Rishi Sunak hinted at further tax cuts to come today as he used last week’s Autumn Statement to launch a “sales pitch” to global investors at an elite investment summit in London.
Speaking at Hampton Court Palace, the Prime Minister leant on last week’s ‘booster-ish’ fiscal plans from the Chancellor Jeremy Hunt and suggested that more tax cuts could be on the way.
“I believe that [by] allowing you to keep more of the return on your capital, our country becomes more competitive as a place to invest, grow and create jobs,” he told a room of some 200 chief executives from banks including Barclays and JP Morgan.
“And make no mistake, we are cutting taxes.”
Sunak said he would be launching a “sales pitch” for the UK at the second Global Investment Summit.
Minsters announced last night that some of the world’s top businesses had committed some £30bn in fresh investment to the UK across areas including tech, life sciences and renewable energy.
Among the major investments were £10bn from Australia’s IFM Investors on energy and infrastructure schemes and £7bn from Spain’s Iberdrola, which will focus on the UK’s electricity networks.
Sunak’s pleas to bosses today may signal a push to slash more taxes after Hunt’s spending plans last week.
The Chancellor revealed a package of cuts focused on business last week, including a permanent extension of full expensing to allow businesses to claim back on the cost of investment.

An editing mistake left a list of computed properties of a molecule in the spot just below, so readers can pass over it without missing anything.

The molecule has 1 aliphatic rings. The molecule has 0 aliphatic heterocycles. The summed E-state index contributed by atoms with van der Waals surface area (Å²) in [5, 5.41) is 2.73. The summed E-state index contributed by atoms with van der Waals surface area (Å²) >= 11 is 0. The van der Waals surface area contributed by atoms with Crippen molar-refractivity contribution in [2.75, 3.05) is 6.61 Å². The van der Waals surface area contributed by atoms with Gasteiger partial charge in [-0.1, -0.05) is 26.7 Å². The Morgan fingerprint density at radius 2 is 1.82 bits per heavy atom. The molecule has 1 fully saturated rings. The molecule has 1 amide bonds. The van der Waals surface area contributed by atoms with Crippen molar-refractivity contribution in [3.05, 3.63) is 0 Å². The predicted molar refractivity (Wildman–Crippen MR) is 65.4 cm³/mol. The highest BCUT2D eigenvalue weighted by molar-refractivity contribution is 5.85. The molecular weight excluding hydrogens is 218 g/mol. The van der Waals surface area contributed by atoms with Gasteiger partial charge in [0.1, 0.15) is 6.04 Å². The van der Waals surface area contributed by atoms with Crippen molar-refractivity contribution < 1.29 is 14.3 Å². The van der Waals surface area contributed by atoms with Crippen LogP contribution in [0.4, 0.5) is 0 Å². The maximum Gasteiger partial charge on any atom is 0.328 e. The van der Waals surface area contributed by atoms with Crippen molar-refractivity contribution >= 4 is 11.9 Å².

But some have hit back at the plans for widespread ‘stealth taxes’ that will hit the country. The overall tax burden is on track to reach a post-Second World War high as frozen tax bands drag millions into paying higher rates.
Shadow Chancellor Rachel Reeves also took aim at fluctuating policy over the past 13 years, saying that business had been exposed to “yo-yo” like tax policy and uncertainty.
“We welcome the fact that the Chancellor has announced permanent full expensing – another thing we’ve been calling for,” she wrote in response.
“But that doesn’t make up for the years of uncertainty that businesses have faced with taxes going up and down like a yo-yo. With small and medium businesses, who play such a pivotal role in growing our economy, left exposed to the Tories’ economic volatility.”